In terms of all-round-usefulness “The Freedom League” is right up there. This chapter, even if it is only ten or so pages long, contains a wealth of information. Here we chronicle the rise of the current heroes in Freedom City and look at the why-fors and how-comes. The “Liberty League” is a legally protected name – hence the Freedom League. As with the Legacy chapter we have a large list of hero NPCs here. As with the Legacy chapter there are overtures to elsewhere in the book. Raven, for example, a hero who once fought with the Freedom League but is now the headmaster of the Claremont Academy.
I just can’t shake the X-Men Evolution feel from The Claremont Academy. This is the college where teenage heroes learn, spawn adventures and angst or ally as the style of game play sees fit.
We’ve been dabbling in different styles of superhero game play here. There are a few more and the Annual has space to look at Freedom City in the future. Freedom City 2525 is very much an excuse to show case even more heroes and villains – with the accompanying quality illustrations – rather than a real look at what the future holds. In fact it is easy for the Annual to almost casually introduce the Freedom City 2525 setting as there can be many different possible futures. That option fits in nicely with the genre. In fact, I quite look forwarded to reading about another future for Freedom City in the next Annual!
There’s more in the Annual then just tours of sub-genres and a splash of heroes from each. There’s an extended look at Power Creation rules. The gambit runs from secondary effects to flaws and the cost variations for each.
I like the idea of weaknesses in power. Mutants & Masterminds Annual #1 has statis for Achilles so it’s perhaps appropriate it includes the Achilles’ heal for powers. In fact the book suggests suitable Achilles’ heals for superheroes in general. There are a few pages on Weaknesses. The book suggests that there should be points back for the adoption of weakness. GMs, as ever, will need to watch this closely.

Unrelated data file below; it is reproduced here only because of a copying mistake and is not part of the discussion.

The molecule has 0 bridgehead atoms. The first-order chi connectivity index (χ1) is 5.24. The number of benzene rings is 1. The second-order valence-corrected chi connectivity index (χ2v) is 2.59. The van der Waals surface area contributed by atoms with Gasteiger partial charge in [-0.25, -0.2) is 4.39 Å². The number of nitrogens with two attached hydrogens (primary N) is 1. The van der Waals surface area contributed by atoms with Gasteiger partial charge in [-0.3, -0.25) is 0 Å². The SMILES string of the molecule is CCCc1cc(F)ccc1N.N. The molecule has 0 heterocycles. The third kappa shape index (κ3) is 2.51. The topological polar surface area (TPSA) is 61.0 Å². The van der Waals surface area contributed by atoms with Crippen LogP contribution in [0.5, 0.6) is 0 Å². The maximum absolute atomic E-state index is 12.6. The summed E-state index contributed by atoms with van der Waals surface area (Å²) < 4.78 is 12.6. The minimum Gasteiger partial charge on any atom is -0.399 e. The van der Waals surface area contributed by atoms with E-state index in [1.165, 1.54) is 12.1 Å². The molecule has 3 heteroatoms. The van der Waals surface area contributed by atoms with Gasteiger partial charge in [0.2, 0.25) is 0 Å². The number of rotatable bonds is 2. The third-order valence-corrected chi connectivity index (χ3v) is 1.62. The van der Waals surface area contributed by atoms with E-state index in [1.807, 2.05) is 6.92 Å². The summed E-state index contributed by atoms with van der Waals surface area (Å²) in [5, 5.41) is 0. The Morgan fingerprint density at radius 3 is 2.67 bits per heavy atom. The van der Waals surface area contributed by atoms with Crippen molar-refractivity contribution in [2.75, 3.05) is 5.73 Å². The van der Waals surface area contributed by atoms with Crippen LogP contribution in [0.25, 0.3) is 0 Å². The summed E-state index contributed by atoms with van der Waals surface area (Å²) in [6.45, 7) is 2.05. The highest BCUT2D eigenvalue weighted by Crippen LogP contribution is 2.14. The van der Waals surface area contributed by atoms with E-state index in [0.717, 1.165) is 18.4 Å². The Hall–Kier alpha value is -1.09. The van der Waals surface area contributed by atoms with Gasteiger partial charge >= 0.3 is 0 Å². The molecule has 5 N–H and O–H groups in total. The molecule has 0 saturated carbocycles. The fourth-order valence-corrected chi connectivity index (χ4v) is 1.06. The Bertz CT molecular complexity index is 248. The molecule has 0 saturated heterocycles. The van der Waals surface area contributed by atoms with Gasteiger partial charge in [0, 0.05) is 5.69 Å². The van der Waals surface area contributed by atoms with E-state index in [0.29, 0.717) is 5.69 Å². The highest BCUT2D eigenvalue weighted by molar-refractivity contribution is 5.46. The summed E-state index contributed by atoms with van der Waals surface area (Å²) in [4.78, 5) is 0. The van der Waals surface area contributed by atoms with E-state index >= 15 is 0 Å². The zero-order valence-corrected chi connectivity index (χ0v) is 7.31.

There are power ups for heroes in the book too; quite a lot actually. “In Shining Armor Arrayed” covers the creation and rules for superhero suitable armour. “Superhero Smackdown!” looks at combat for supers. The usual suspects line up here; Attacks of Opportunity and Feats, for example. “The Quality of Heroes” looks at those all important but often very tricky Hero Points. In particular Annual #1 discusses new ways in which heroes can acquire Hero Points. Again, GMs will need to watch closely and ensure the system is not abused.
There is a small adventure in the annual too.
The Mutants & Masterminds Annual #1 looks and feels like a Mutants & Masterminds product. It’s slick and smooth. It’s colourful and entertaining. That said it’s not without error, the contents page is miss-aligned and page numbers don’t match chapter headings.
The Annual is a must for all Mutants & Masterminds fanatics. It’s a strong buy for all Mutant & Mastermind owners. If you’ve built your own Freedom City setting or aren’t using it at all then the Annual is much less tempting. It is the last third of the book which has the widest scope.
I really enjoyed Annual #1. It is one of those books where the pages turn themselves. I’m just slightly suspicious I won’t be able use everything from it. It’s also one of those supplements where I’m not sure whether players should be allowed to read or not.